Monday, 14 October 2013

Monday - all done and dusted..

From early Thursday morning Tommy and Paddy started to return the trench back to a car park and filled it up with truckloads of gravel. The tar was laid over the weekend and site huts and fences removed first thing this morning, before it was handed back to DRD.

Thank you to everyone who visited and volunteered - the archaeology was fabulous but the warm welcome and interest the people of Derry took in the site and the team was fantastic and what we will remember most about our five weeks in the car park. All being well, it won't be too long before we're back again...
The trench almost fully back-filled
The tool shed being collected
the site back to how it was - just waiting on some white lines...

Wednesday, 9 October 2013

The last day

Today was officially the last day. We finished the final recording and laid down terram so the site is ready for backfilling tomorrow morning. We were also visited by Dr Brian Lacey - the man who came to Derry to dig this site some 39 years ago and author of Siege city: the story of Derry and Londonderry [the site bible...].

Brian Lacey, Paul Logue (NIEA) & Emily [posing for the Derry Journal photographer..]

The team! 
laying down the terram before the backfilling starts tomorrow morning

Tuesday, 8 October 2013

Day 22 & the last day of digging

We finished excavating today. Brian and Dermot excavated the ditch which extends beyond the edge of our trench. It measured 1.3m in depth and had large stones at the bottom with a silty layer above them and a layer of slump above that again. No pottery or other dateable artefacts were found in the ditch fills although it must date to the 12th-14th century or earlier as it was sealed by layers dating to this period. Perhaps it is Early Christian in date and is a vallum associated with the Columban monastery...?? We have taken bulk samples and hopefully some of these will include organic material that can be radiocarbon dated.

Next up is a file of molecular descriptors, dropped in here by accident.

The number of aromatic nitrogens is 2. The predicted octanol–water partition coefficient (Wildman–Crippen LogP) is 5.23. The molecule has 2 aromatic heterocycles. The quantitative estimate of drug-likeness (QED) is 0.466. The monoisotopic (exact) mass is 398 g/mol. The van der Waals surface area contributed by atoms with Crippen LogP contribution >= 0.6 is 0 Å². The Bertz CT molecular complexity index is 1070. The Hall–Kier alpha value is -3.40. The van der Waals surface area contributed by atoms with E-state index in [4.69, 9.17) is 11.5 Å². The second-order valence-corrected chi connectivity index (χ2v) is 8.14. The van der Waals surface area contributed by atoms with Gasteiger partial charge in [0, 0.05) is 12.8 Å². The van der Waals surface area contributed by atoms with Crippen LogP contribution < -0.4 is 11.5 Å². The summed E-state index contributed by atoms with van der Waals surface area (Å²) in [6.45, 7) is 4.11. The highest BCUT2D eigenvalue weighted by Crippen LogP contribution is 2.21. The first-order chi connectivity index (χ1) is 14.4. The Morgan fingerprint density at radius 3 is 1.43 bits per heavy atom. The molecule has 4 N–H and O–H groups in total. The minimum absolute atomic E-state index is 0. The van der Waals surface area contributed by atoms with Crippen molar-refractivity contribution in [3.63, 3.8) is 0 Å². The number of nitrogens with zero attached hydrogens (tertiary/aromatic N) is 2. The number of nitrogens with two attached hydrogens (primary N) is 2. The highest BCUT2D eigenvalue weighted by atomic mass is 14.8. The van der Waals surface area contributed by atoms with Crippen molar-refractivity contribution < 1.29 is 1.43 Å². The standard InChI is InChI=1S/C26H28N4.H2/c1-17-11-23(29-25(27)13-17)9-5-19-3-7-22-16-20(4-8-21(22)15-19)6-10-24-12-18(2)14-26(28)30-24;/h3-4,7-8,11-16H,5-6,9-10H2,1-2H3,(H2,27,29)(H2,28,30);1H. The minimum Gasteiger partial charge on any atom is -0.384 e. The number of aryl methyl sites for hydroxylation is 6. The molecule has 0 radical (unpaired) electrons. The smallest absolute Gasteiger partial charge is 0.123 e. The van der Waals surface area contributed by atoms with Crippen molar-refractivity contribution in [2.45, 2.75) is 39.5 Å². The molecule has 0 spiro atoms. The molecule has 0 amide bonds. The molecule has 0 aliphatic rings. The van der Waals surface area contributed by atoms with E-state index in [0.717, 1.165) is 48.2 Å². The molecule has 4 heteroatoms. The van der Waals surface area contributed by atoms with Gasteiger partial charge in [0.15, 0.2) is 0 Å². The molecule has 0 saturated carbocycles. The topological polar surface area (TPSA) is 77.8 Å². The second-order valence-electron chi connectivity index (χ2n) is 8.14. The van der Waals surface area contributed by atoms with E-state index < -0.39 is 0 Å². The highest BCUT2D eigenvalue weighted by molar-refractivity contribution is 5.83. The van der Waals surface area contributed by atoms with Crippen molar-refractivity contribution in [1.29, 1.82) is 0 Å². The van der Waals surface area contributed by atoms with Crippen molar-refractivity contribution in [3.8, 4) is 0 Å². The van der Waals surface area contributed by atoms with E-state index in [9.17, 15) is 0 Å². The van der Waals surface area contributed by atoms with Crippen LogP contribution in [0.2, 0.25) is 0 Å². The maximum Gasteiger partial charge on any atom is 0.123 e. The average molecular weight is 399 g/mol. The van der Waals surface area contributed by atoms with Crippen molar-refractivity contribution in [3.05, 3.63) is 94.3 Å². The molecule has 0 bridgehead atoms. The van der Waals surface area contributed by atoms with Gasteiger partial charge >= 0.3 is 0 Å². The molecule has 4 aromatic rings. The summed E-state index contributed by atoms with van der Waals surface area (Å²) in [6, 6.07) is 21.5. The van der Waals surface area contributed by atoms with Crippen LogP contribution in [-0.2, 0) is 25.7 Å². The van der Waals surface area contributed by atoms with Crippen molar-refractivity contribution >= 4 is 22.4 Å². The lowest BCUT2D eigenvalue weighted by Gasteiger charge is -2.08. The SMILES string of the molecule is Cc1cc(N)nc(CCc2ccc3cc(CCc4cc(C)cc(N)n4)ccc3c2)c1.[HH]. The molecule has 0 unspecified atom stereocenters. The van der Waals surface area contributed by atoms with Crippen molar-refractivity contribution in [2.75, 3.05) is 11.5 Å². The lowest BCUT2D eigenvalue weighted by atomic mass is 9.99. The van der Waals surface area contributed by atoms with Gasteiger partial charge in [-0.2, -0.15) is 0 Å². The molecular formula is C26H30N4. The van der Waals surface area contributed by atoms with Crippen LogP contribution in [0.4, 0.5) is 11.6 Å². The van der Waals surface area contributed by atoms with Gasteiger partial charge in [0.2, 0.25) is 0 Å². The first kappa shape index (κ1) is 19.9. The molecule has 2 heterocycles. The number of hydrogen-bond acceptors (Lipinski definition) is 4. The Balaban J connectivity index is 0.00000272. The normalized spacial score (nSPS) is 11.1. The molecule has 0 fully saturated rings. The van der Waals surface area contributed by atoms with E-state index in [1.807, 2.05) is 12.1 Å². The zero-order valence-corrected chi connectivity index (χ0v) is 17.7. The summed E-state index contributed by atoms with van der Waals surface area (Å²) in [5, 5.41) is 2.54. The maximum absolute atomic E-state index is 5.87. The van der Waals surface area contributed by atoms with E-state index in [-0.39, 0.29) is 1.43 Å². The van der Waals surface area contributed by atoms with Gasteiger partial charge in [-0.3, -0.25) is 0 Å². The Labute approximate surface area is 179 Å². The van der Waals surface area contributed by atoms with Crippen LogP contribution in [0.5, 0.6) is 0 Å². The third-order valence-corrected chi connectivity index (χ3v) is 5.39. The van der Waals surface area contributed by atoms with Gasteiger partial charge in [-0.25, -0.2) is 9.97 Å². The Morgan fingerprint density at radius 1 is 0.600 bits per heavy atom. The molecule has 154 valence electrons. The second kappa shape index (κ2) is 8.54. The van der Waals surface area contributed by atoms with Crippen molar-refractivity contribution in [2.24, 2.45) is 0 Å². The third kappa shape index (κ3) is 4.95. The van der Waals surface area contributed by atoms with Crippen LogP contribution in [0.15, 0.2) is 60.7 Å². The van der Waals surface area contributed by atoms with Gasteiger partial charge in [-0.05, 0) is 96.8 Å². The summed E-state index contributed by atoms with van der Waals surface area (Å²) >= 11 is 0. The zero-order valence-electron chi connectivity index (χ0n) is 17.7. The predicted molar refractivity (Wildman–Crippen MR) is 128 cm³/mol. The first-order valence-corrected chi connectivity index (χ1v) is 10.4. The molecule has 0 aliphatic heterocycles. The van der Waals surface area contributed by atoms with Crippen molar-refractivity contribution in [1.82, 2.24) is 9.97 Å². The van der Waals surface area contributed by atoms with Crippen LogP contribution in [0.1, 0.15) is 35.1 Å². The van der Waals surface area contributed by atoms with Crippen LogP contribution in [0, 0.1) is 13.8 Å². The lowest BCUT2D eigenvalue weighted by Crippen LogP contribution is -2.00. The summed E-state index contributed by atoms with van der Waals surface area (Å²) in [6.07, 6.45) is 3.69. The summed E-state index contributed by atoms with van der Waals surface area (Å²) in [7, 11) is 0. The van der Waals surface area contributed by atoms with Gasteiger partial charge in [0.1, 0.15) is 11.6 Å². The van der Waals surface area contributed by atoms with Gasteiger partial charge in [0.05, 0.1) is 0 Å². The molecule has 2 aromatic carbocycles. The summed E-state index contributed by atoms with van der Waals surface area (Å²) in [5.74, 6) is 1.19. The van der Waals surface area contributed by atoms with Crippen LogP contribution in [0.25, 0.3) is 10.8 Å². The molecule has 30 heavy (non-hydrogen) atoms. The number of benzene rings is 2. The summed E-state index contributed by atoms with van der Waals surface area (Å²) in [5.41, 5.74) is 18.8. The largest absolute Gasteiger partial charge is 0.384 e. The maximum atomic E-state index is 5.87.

We did some recording and excavated two other small pits in the box trench and then cleaned up the site and took our final post-excavation photos. We will complete the last of the recording tomorrow, clean and pack-up the tools, finds and samples and prepare the site for back-filling which will start early Thursday morning.
Dermot and Brian excavating the ditch early this morning
Vertical photo of the trench - the excavated ditch section is in the bottom right
circular, cut stones - gaming pieces? weights?
Stewart using the telescopic pole to take vertical photos of the trench

Monday, 7 October 2013

Final week

We have reached subsoil in our box-trench, and in theory the 'bottom' except that there are features cut into the subsoil. These include a stone-packed posthole that Stuart excavated today (it did not produce any pottery or other dateable artefacts) and a probable ditch with multiple fills. We have just one side of the ditch in our trench and the fills are producing more medieval pottery including decorated coarseware (probable Everted rim ware). We have also continued to excavate the medieval stoney/gravel layer in the 'middle' of the main trench which has exposed a series of large stones and boulders. These do not form a meaningful structure but clearly represent rubble/tumble from a structure of some sort. We will examine these more closely tomorrow to see if there are any cut faces or traces of mortar.

the stone-packed posthole (mid-excavation)
Stuart recording the posthole
 fish hook with barb - found while sieving by Linda
thumb-impressed sherd of pottery
decorated coarseware

Friday, 4 October 2013

Friday and we reach the bottom

A day of sunshine and showers. We also reached the bottom by which we mean we have reached subsoil or 'natural' as we sometimes call it, i.e. the glacial till. The till is the sediment (clay, sands, gravels, stones) which was deposited by glaciers at the end of the last Ice Age about 11,000 years ago. All known human activity in Ireland post-dates this, therefore once we reach this level there is no reason to excavate any further. This is located at about 3.5m below the surface of the car park at this point. It is likely, however, given the slope of the hill, that the depth of the archaeology and the thickness of the overburden (i.e. garden soils, hardcore and gravel, etc.) is much less as you move 'up-slope' and towards Bishop Street.
Brian excavating down onto the subsoil which is a vivid orange-brown colour though it doesn't show up so well in this photo